The Shipping News 2001 | Movie
Based on the Pulitzer Prize-winning novel by E. Annie Proulx, this drama charts one man's gradual awakening to the world's rich possibilities. Thirty-six-year-old Quoyle (Kevin Spacey) has shambled through life unloved and unnoticed, doing dead-end jobs an… (more)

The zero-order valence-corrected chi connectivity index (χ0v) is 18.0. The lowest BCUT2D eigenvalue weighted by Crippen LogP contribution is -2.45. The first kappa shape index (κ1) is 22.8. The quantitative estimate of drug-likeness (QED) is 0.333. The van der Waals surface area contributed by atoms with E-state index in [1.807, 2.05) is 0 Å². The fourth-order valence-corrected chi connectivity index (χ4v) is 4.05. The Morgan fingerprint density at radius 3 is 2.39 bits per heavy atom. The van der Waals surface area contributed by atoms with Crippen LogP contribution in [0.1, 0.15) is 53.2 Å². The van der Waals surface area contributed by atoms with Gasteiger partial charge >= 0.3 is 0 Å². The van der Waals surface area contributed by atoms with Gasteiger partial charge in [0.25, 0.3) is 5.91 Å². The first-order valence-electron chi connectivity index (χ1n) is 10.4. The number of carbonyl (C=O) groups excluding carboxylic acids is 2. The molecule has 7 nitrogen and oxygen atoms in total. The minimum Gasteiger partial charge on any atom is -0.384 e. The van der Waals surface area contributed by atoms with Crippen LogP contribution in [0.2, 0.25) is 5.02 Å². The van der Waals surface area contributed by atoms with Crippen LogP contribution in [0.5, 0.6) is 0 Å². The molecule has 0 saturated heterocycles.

Based on the Pulitzer Prize-winning novel by E. Annie Proulx, this drama charts one man's gradual awakening to the world's rich possibilities. Thirty-six-year-old Quoyle (Kevin Spacey) has shambled through life unloved and unnoticed, doing dead-end jobs and haunted by miserable memories of a joyless childhood. The slatternly Petal Bear (Cate Blanchett) bursts into this humdrum existence like a cherry bomb: She demands a lift, cadges lunch and informs Quoyle that he wants to marry her. Unprepared to weather such emotional gales, he does. They have a daughter, Bunny (Alyssa, Kaitlyn and Lauren Gainer), and settle swiftly into marital misery. Shortly after the double suicide of Quoyle's estranged parents, the relentlessly unfaithful Petal decamps with a boyfriend, taking Bunny with her. It's at this unfortunate juncture that Quoyle's flinty Aunt Agnis (Judi Dench) arrives. Middle-aged Agnis, who's working the knots out of her own life, is en route to Killick-Claw, Newfoundland, and the long-deserted family house in which she was born. After the police retrieve Bunny (her mom sold her to an illegal adoption ring for running-away money) and deliver the news that Petal has died in a car accident, she persuades the grief-stricken Quoyle to join her and make a fresh start. Newfoundland is a shock to the newcomers: It's chilly in the summer, boats outnumber cars (Quoyle hates the water) and the ramshackle house at Quoyle Point creaks, leaks, and is literally lashed to the ground against the howling winds. But Quoyle finds a job at the local paper, The Gammy Bird, and a friend (and perhaps more) in local schoolmistress Wavey Prowse (Julianne Moore), who's hiding her own secret sorrow. We, meanwhile, learn there's none so queer as Newfoundland folk: They eat squid burgers and seal-flipper pie, bear silly names, believe in visions (being "sensitive") and have colorful histories, none more so than the Quoyles. Of course, the more Quoyle learns about his forebears the less he likes them, but that's all part of the process of learning to love himself. Though generally well acted, this film has all the unfortunate earmarks of a "quality" adaptation of an acclaimed novel. It's crammed with characters who never quite amount to more than the sum of their eccentricities, embellished with exotic detail (like that seal-flipper pie), flashbacks (you can almost see the italics) and harshly beautiful vistas, the eye-candy equivalents of literary language. But everything has a fusty, embalmed quality: Whatever gave the novel its vitality has been smothered.